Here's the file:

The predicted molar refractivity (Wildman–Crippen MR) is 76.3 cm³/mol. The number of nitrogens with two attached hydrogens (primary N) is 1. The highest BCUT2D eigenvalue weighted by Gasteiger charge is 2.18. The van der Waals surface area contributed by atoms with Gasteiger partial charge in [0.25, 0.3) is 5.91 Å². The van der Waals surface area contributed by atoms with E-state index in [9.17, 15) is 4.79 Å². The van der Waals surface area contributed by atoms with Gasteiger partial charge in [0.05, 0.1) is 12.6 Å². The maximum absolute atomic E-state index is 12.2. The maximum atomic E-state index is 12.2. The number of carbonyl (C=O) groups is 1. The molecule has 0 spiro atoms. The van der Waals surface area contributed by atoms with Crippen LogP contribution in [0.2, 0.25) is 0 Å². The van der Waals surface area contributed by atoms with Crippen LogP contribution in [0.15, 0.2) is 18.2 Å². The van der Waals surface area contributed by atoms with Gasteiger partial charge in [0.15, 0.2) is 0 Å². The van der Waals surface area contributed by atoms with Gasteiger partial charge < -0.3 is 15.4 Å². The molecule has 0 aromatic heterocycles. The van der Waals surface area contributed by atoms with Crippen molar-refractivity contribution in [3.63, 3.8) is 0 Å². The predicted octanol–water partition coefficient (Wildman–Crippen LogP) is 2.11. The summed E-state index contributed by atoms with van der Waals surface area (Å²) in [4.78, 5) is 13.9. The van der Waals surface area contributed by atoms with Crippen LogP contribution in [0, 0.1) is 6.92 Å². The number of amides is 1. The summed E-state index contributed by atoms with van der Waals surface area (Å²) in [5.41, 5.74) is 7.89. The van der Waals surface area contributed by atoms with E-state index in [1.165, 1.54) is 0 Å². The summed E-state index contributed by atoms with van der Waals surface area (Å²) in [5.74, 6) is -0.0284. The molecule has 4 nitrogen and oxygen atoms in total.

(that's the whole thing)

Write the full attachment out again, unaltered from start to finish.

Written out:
The predicted molar refractivity (Wildman–Crippen MR) is 76.3 cm³/mol. The number of nitrogens with two attached hydrogens (primary N) is 1. The highest BCUT2D eigenvalue weighted by Gasteiger charge is 2.18. The van der Waals surface area contributed by atoms with Gasteiger partial charge in [0.25, 0.3) is 5.91 Å². The van der Waals surface area contributed by atoms with E-state index in [9.17, 15) is 4.79 Å². The van der Waals surface area contributed by atoms with Gasteiger partial charge in [0.05, 0.1) is 12.6 Å². The maximum absolute atomic E-state index is 12.2. The maximum atomic E-state index is 12.2. The number of carbonyl (C=O) groups is 1. The molecule has 0 spiro atoms. The van der Waals surface area contributed by atoms with Crippen LogP contribution in [0.2, 0.25) is 0 Å². The van der Waals surface area contributed by atoms with Crippen LogP contribution in [0.15, 0.2) is 18.2 Å². The van der Waals surface area contributed by atoms with Gasteiger partial charge in [0.15, 0.2) is 0 Å². The van der Waals surface area contributed by atoms with Gasteiger partial charge < -0.3 is 15.4 Å². The molecule has 0 aromatic heterocycles. The van der Waals surface area contributed by atoms with Crippen molar-refractivity contribution in [3.63, 3.8) is 0 Å². The predicted octanol–water partition coefficient (Wildman–Crippen LogP) is 2.11. The summed E-state index contributed by atoms with van der Waals surface area (Å²) in [4.78, 5) is 13.9. The van der Waals surface area contributed by atoms with Crippen LogP contribution in [0, 0.1) is 6.92 Å². The number of amides is 1. The summed E-state index contributed by atoms with van der Waals surface area (Å²) in [5.41, 5.74) is 7.89. The van der Waals surface area contributed by atoms with E-state index in [1.165, 1.54) is 0 Å². The summed E-state index contributed by atoms with van der Waals surface area (Å²) in [5.74, 6) is -0.0284. The molecule has 4 nitrogen and oxygen atoms in total.